Congrès pour honorer la mémoire de Roland Glowinski
58 juillet 2022, Sorbonne Université, place Jussieu, Paris 5ème
Programme
PROGRAM
Tous les exposés auront lieu
Amphi 44, Campus Pierre et Marie Curie, Sorbonne Université, place Jussieu, Paris 5ème (voir plan)
TUESDAY AFTERNOON, JULY 5, 2022

13:45  14:00
Greeting time

14:00  14:40
Opening session

14:45  15:25
PierreLouis Lions (Collège de France, Paris, France)
Solving numerically (some) PDE's in infinite dimensions via (artificial) neural nets
Abstract:
Joint work with Yves Achdou and JeanMichel Lasry.

15:30  16:00
Coffee break

16:00  16:40
Annalisa Quaini (University of Houston, USA)
Towards the computational design of smart nanocarriers
Abstract:
Membrane fusion is a potentially efficient strategy for the delivery of macromolecular therapeutics into the cell cytoplasm. However, existing nanocarriers formulated to induce membrane fusion suffer from a key limitation: the high concentrations of fusogenic lipids needed to cross cellular membrane barriers lead to toxicity in vivo. To overcome this limitation, we are developing in silico models that will explore the use of membrane phase separation to achieve efficient membrane fusion with minimal concentrations of fusioninducing lipids and therefore reduced toxicity. The models we consider are formulated in terms of partial differential equations posed on evolving surfaces. For the numerical solution, we use a fully Eulerian hybrid (finite difference in time and trace finite element in space) discretization method. The method avoids any triangulation of the surface and uses a surfaceindependent background mesh to discretize the problem. Thus, our method is capable of handling problems posed on implicitly defined surfaces and surfaces undergoing strong deformations and topological transitions.

16:45  17:25
Thomas Ayral (Atos Quantum Lab, Les ClayessousBois, France)
Quantum computer(s): which use cases and applications, and for which platforms?
Abstract:
In this talk, I will present the perspectives of quantum computing in terms of concrete use cases and applications. I will give an overview of the current and midterm capabilities of the different types of processors available, starting from applications close to quantum physics to use cases closer to applied mathematics.
WEDNESDAY MORNING, JULY 6, 2022

09:00  09:15
Greeting time

09:15  09:55
Bertrand Maury (Université ParisSaclay, Orsay, France)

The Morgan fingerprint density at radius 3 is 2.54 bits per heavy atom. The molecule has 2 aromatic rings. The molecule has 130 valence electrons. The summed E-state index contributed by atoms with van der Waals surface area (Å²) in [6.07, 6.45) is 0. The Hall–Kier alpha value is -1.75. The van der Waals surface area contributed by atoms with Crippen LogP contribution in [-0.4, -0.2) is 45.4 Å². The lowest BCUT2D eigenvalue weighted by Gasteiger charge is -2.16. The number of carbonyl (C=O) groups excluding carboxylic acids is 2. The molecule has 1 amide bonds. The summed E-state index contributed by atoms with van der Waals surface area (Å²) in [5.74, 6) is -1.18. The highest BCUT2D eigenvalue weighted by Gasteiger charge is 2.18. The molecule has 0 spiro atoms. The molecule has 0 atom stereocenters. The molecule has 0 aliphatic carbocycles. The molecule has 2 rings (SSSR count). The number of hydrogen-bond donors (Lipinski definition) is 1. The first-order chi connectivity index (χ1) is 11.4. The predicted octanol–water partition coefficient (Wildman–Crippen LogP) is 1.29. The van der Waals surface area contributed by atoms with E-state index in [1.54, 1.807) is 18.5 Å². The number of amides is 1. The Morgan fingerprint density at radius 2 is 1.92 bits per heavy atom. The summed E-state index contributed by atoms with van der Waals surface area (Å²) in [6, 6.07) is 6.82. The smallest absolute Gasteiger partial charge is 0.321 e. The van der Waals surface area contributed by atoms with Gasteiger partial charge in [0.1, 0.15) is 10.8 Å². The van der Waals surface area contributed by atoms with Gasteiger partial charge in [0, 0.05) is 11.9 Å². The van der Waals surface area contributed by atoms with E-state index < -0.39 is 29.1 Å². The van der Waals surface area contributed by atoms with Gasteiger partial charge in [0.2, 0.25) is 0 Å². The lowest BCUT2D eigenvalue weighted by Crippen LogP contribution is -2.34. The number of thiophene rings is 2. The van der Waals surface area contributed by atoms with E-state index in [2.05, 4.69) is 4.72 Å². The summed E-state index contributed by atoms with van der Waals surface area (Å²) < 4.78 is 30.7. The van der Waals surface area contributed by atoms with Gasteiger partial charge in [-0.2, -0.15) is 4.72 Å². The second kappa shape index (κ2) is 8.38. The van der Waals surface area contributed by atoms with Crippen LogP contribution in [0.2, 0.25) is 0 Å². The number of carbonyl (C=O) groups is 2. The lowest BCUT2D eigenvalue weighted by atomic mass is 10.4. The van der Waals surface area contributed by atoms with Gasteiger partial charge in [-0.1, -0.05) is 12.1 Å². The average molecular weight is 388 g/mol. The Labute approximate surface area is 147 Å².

Discrete Laplace operators and crowd motion modeling
Abstract:
The Laplace operator has played a crucial role in most of Roland Glowinski's contributions, together with duality approaches. In the continuation of a collaboration with Roland in the late 90's on fluid / rigid grain mixtures, I shall present a more recent approach to model the motion of dense crowds. The core of the model relies on a pressurelike Lagrange multiplier that handles the nonoverlapping constraint between individuals. Like in the standard Darcy context, eliminating the velocity leads to some sort of Poisson problem on this pressure. Yet, the underlying discrete Laplace operator is different from the one that is obtained from the discretization of the usual Laplacian, it lacks some expected properties, like the maximum principle, and we will illustrate how this defect induces some paradoxical phenomena, like the capacity drop, or the socalled Faster is Slower effect (in the context of building evacuations, an increase in the eagerness of people to egress may decrease the process efficiency).

10:00  10:30
Coffee break

10:30  11:10
Virginie Ehrlacher (Ecole Nationale des Ponts et Chaussées, Marne la Vallée, & Inria de Paris, France)
Moment constrained optimal transport problem: application to quantum chemistry
Abstract:
This work is motivated by applications in quantum chemistry, for the computation of the electronic structure of molecules. The socalled Density Functional Theory (DFT) is a very powerful framework which enables to carry out such computations. Within this theory, a key role is played by the socalled LevyLieb functional, the computation of which remains unaffordable for systems with a large number of electrons. This is why a full zoology of approximate DFT models, relying on the use of various approximations of this LevyLieb functional, have been proposed in the chemistry literature. In this talk, a specific focus will be made on one particular DFT model which makes use of the socalled semiclassical limit of the LévyLieb functional, which happens to read as a symmetric multimarginal optimal transport problem with Coulomb cost, the number of marginals being equal to the number of electrons in the system. In this talk, I will present recent results about a new approach for the resolution of multimarginal optimal transport problems which consists in relaxing the marginal constraints into a finite number of moment constraints. Using Tchakhaloff's theorem, it is possible to prove the existence of minimizers of this relaxed problem and characterize them as discrete measures charging a number of points which scales independently of the number of electrons. This opens the way towards the design of new numerical schemes which can hopefully circumvent the curse of dimensionality for this problem. Preliminary numerical results will be presented.